By studying the responses of nitric oxide in pulmonary fibrosis, the role of inducible nitric oxide synthase in diffuse pulmonary fibrosis as caused by lipopolysaccharide (LPS) treatment was investigated. When compared to rats treated with LPS only, the rats pretreated with 1400W (an iNOS-specific inhibitor) were found to exhibit a reduced level in: (i) NOx (nitrate/nitrite) production, (ii) collagen type I protein expression, (iv) soluble collagen production, and (iv) the loss of body weight and carotid artery PO2. In the pulmonary fibroblast culture, exogenous NO from LPS-stimulated secretion by macrophages or from a NO donor, such as DETA NONOate, was observed to induce the expression of TIMP-1, HSP47, TGF-β1, and collagen type I as well as the phosphorylation of SMAD-2. After inhalation of NO for 24 h, an up-regulation of collagen type I protein was also noted to occur in rat pulmonary tissue. The results suggest that the NO signal pathway enhanced the expression of TGF-β1, TIMP-1, and HSP47 in pulmonary fibroblasts, which collectively demonstrate that the NO signal pathway could activate the SMAD-signal cascade, by initiating a rapid increase in TGF-β1, thereby increasing the expression of TIMP-1 and HSP47 in pulmonary fibroblasts, and play an important role in pulmonary fibrosis.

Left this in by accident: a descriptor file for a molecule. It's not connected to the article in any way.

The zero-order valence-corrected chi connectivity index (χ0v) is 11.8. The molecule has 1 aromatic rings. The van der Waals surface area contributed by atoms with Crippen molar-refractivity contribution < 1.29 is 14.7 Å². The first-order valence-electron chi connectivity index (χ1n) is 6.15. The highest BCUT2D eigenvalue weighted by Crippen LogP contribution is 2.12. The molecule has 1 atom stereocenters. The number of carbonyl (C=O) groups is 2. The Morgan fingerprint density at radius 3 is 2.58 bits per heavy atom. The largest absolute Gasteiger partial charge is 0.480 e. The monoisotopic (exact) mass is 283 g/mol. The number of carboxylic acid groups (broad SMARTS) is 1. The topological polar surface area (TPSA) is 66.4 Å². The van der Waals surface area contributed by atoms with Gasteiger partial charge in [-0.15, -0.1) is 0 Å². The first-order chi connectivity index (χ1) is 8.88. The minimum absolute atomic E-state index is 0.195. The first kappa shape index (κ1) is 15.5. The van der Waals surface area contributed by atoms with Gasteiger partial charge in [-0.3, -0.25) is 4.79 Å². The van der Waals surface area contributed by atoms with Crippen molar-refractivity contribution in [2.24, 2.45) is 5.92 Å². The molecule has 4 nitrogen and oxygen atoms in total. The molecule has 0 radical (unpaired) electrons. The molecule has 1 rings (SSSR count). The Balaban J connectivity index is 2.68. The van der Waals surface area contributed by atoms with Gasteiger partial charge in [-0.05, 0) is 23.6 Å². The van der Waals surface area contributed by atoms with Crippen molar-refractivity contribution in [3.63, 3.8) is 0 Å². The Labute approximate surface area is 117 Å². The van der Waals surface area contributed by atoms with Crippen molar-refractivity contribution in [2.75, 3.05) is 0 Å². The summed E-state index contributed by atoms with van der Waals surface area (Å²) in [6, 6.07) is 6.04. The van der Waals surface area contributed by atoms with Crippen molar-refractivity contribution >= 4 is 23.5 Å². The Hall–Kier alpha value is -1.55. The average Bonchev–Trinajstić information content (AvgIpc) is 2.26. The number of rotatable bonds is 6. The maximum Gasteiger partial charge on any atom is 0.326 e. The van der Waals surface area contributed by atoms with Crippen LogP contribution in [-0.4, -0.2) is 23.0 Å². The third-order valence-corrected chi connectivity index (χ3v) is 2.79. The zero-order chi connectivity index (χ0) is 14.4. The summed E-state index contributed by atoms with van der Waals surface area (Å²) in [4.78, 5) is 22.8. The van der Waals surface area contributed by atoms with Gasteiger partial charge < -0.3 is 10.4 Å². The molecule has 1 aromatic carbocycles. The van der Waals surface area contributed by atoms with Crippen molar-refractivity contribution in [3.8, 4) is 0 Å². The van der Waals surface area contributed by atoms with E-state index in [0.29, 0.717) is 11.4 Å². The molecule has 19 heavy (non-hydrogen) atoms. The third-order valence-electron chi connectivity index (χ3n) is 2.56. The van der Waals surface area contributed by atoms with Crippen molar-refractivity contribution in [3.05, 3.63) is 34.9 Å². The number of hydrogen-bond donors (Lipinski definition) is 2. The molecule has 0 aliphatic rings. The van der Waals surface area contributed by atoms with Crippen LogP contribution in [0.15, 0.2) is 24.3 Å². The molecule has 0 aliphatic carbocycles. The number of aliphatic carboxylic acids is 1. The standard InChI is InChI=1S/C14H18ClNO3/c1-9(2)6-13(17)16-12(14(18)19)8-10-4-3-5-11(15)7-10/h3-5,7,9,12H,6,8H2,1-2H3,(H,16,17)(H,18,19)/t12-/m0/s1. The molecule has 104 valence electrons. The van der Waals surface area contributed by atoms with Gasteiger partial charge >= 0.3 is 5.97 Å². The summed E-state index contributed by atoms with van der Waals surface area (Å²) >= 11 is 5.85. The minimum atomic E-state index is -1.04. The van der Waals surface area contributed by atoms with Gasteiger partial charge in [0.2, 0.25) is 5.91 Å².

|Number of pages||9|
|Journal||Free Radical Biology and Medicine|
|Publication status||Published - Mar 1 2007|
- Nitric oxide
- Pulmonary fibrosis
ASJC Scopus subject areas
- Clinical Biochemistry